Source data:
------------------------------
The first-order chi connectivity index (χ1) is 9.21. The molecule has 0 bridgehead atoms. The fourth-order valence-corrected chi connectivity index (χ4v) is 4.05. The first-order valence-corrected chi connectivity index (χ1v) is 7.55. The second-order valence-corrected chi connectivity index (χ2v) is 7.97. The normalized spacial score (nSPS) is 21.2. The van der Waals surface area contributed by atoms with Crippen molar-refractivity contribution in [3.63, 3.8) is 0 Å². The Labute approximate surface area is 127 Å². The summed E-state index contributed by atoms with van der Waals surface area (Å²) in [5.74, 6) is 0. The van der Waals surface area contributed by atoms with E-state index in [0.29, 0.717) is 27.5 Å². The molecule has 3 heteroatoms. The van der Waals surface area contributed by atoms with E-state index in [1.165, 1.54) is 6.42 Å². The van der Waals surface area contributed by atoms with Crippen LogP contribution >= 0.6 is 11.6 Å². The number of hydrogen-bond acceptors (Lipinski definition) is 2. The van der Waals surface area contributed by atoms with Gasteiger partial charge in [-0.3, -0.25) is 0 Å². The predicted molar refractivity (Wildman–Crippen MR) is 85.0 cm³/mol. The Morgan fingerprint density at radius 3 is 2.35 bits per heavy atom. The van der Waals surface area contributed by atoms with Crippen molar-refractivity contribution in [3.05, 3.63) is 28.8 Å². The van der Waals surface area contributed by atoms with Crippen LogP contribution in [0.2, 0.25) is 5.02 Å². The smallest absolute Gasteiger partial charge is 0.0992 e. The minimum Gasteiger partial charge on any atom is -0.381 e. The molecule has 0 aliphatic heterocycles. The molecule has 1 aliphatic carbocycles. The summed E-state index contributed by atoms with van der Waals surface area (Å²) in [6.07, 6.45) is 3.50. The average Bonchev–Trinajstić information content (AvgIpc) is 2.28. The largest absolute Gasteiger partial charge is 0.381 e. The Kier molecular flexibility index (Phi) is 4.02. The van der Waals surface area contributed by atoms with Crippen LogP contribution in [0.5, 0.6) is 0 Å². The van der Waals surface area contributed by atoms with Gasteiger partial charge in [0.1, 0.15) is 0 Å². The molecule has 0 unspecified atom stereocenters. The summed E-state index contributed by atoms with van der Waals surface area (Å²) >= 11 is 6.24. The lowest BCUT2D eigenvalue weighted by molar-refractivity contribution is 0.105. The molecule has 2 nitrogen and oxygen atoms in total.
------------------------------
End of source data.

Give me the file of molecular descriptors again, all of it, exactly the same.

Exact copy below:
The first-order chi connectivity index (χ1) is 9.21. The molecule has 0 bridgehead atoms. The fourth-order valence-corrected chi connectivity index (χ4v) is 4.05. The first-order valence-corrected chi connectivity index (χ1v) is 7.55. The second-order valence-corrected chi connectivity index (χ2v) is 7.97. The normalized spacial score (nSPS) is 21.2. The van der Waals surface area contributed by atoms with Crippen molar-refractivity contribution in [3.63, 3.8) is 0 Å². The Labute approximate surface area is 127 Å². The summed E-state index contributed by atoms with van der Waals surface area (Å²) in [5.74, 6) is 0. The van der Waals surface area contributed by atoms with E-state index in [0.29, 0.717) is 27.5 Å². The molecule has 3 heteroatoms. The van der Waals surface area contributed by atoms with E-state index in [1.165, 1.54) is 6.42 Å². The van der Waals surface area contributed by atoms with Crippen LogP contribution >= 0.6 is 11.6 Å². The number of hydrogen-bond acceptors (Lipinski definition) is 2. The van der Waals surface area contributed by atoms with Gasteiger partial charge in [-0.3, -0.25) is 0 Å². The predicted molar refractivity (Wildman–Crippen MR) is 85.0 cm³/mol. The Morgan fingerprint density at radius 3 is 2.35 bits per heavy atom. The van der Waals surface area contributed by atoms with Crippen molar-refractivity contribution in [3.05, 3.63) is 28.8 Å². The van der Waals surface area contributed by atoms with Crippen LogP contribution in [0.2, 0.25) is 5.02 Å². The smallest absolute Gasteiger partial charge is 0.0992 e. The minimum Gasteiger partial charge on any atom is -0.381 e. The molecule has 0 aliphatic heterocycles. The molecule has 1 aliphatic carbocycles. The summed E-state index contributed by atoms with van der Waals surface area (Å²) in [6.07, 6.45) is 3.50. The average Bonchev–Trinajstić information content (AvgIpc) is 2.28. The largest absolute Gasteiger partial charge is 0.381 e. The Kier molecular flexibility index (Phi) is 4.02. The van der Waals surface area contributed by atoms with Crippen LogP contribution in [0.5, 0.6) is 0 Å². The van der Waals surface area contributed by atoms with Gasteiger partial charge in [0.1, 0.15) is 0 Å². The molecule has 0 unspecified atom stereocenters. The summed E-state index contributed by atoms with van der Waals surface area (Å²) >= 11 is 6.24. The lowest BCUT2D eigenvalue weighted by molar-refractivity contribution is 0.105. The molecule has 2 nitrogen and oxygen atoms in total.